I stepped from Plank to Plank
A slow and cautious way
The Stars about my Head I felt
About my feet the Sea.

I knew not but the next
Would be my final inch -
This gave me that precarious Gait
Some call Experience.

Emily Dickinson, c. 1864

Sunday, July 3, 2022

A life well lived

Eight decades of of life changes you

There is no doubt that I was doted on by my parents. As the firstborn, I think I am the only one who was taken alone for a studio sitting; subsequent photos always have other siblings included. I love looking at how my mother curled my hair into ringlets. So pampered and secure in the love that surrounded me is in every aspect of this brief moment of time, captured in this picture. I was born blessed and surrounded by love.
This is my simple religion. There is no need for temples; no need for complicated philosophy. Our own brain, our own heart is our temple; the philosophy is kindness. —Dalai Lama

Kindness. Of course, that small little deed is more important than just about anything else I can think of. When I was a baby, it surrounded me. That, and laughter and plenty to eat, lots of fascinating toys to play with, a world to discover, and the belief that I was the center of the universe. And here I am today, still the center of the universe, since I'm the one who still sees everything through the lens of my own eyes, through the beliefs of my own heart.

I mentioned a while back that I was reading a book called "Four Thousand Weeks: Time Management for Mortals," by Oliver Burkeman. I finished it recently, and I'm still pondering some of the concepts he introduced that were new to me. One is the philosophy of Martin Heidegger, who wrote a book in the early twentieth century suggesting that we don't actually have time, but instead, we are time. Somehow that makes sense to me, since the time before I was born and the time after I die are both infinite, and I am a finite being.

That, and the sense that if life has any meaning at all, it is only for the short period during which I am alive that it matters to me. If kindness is a philosophy that one can live by, then being happy and spreading joy into the world might be the only thing my life is about. I can live with that.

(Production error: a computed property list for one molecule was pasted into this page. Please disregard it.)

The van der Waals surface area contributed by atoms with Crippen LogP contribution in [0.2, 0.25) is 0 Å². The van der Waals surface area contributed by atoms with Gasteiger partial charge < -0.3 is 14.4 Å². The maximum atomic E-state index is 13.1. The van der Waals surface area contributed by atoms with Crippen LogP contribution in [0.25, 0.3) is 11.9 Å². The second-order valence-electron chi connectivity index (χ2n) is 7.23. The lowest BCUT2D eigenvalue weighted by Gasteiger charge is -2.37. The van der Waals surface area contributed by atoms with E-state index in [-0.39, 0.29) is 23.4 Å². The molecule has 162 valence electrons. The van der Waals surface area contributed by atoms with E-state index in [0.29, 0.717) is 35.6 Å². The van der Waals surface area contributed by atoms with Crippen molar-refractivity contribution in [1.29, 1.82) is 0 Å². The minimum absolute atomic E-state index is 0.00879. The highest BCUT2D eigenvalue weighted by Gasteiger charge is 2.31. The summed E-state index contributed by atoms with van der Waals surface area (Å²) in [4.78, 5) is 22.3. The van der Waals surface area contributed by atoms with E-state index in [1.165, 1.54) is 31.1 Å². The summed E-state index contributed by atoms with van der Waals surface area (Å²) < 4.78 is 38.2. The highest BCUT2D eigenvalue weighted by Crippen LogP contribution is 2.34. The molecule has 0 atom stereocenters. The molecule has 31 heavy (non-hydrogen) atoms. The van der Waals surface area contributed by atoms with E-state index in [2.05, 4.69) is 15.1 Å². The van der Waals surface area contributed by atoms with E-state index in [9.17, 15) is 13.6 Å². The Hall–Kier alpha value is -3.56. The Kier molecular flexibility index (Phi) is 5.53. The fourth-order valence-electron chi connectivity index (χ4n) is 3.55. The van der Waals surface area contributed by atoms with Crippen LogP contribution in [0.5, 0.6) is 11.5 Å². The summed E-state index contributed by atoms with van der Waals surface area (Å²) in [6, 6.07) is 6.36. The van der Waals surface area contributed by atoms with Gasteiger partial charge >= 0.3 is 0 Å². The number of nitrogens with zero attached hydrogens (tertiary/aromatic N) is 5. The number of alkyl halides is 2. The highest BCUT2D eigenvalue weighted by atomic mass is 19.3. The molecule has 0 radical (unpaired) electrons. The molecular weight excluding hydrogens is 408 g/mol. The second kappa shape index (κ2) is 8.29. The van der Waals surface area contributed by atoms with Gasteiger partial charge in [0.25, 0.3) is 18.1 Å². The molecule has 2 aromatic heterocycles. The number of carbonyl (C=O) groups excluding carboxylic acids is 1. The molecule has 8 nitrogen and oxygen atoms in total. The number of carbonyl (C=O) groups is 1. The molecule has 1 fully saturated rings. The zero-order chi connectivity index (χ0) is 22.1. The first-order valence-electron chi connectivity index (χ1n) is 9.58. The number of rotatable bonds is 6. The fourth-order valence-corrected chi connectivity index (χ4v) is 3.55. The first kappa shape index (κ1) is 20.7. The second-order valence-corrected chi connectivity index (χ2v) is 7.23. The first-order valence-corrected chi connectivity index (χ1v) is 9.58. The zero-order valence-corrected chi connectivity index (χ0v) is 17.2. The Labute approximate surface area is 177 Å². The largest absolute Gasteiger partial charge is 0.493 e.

Yesterday I walked, as usual for a Saturday, with my friend Melanie. It's now summertime in my part of the world, and although it's more sunny than we usually experience here in the Pacific Northwest, it's not terribly hot. Yesterday we made it to 66°F with a brisk cool breeze and fluffy white clouds scudding across the sky. It was just about perfect, weatherwise. We walked for around five miles in Whatcom Falls Park, where the numbers of people out and about surprised me. Usually we see perhaps a dozen others, but yesterday it seemed like most of the town had also joined us outdoors, wearing summer sandals and shorts, mostly. After our cool and wet spring, everyone is anxious to get outdoors and enjoy the change in weather.

You might notice that when I'm at a loss of what to write about that I often throw in a quote or two. (I just spent a few minutes looking for one but deleted it.) I am especially feeling the need to find some direction for this morning, and there is always a need to remind myself of what is important, as I sit here staring off into the darkness of my bedroom. 

To set the scene, most of you know that my dear partner is asleep next to me. At this time of the year, there is light in the sky that slips through the curtained window, and I start the morning with a cup of tea, which is now finished. I have exactly one half-hour to finish this post before I must get out of bed and get ready for the rest of my day. My friend John will pick me up in front of the apartment so that we can head to Fairhaven for breakfast. We have become so predictable that our barista has our coffee ready for us when we arrive.

A change I can live with

I had decided that I would begin the post with that cute little baby and end it with the reality of today. Mel took this picture of me last Thursday, and it shows that the baby has been given the blessing of a long life, which still continues today. Although nothing is guaranteed, I do know that my life won't be snuffed out prematurely. So many people never get a chance to make it to old age, but I have, and I am trying to spend my days making my world a little better place. 

I started eight decades ago being surrounded by love, plenty to eat, a world to discover, and today I have much the same. With so much that has changed in life, one thing is still the same: I am extremely fortunate. Even if this were to be my last day on earth, I would not want to be anywhere else. Or anyone else. And to have this blog to share with my loved ones (I consider you to be in that group), is an incredible gift to me. I am surrounded by miracles.

Okay, with that realization, I will finish up this post by wishing you and your loved ones to also be surrounded by kindness, and that you will find some way to spread your joy out into the world. Until we meet again next week, I wish you all good things, dear friends.


Sunday, June 26, 2022

Peace and Love

Raindrops on Peace and Love

It's the name of this beautiful rose, which I photographed on Friday, after John dropped me off at the Cornwall Rose Garden. So pretty, don't you think?
Love and peace of mind do protect us. They allow us to overcome the problems that life hands us. They teach us to survive... to live now... to have the courage to confront each day. —Bernie Siegel

This has been quite a week of hard news, and I'm working hard to find some peace and love to bolster me. And the Rose Garden handed me this rose to admire, smell, and appreciate. Wouldn't you know it would be entitled "Peace and Love"?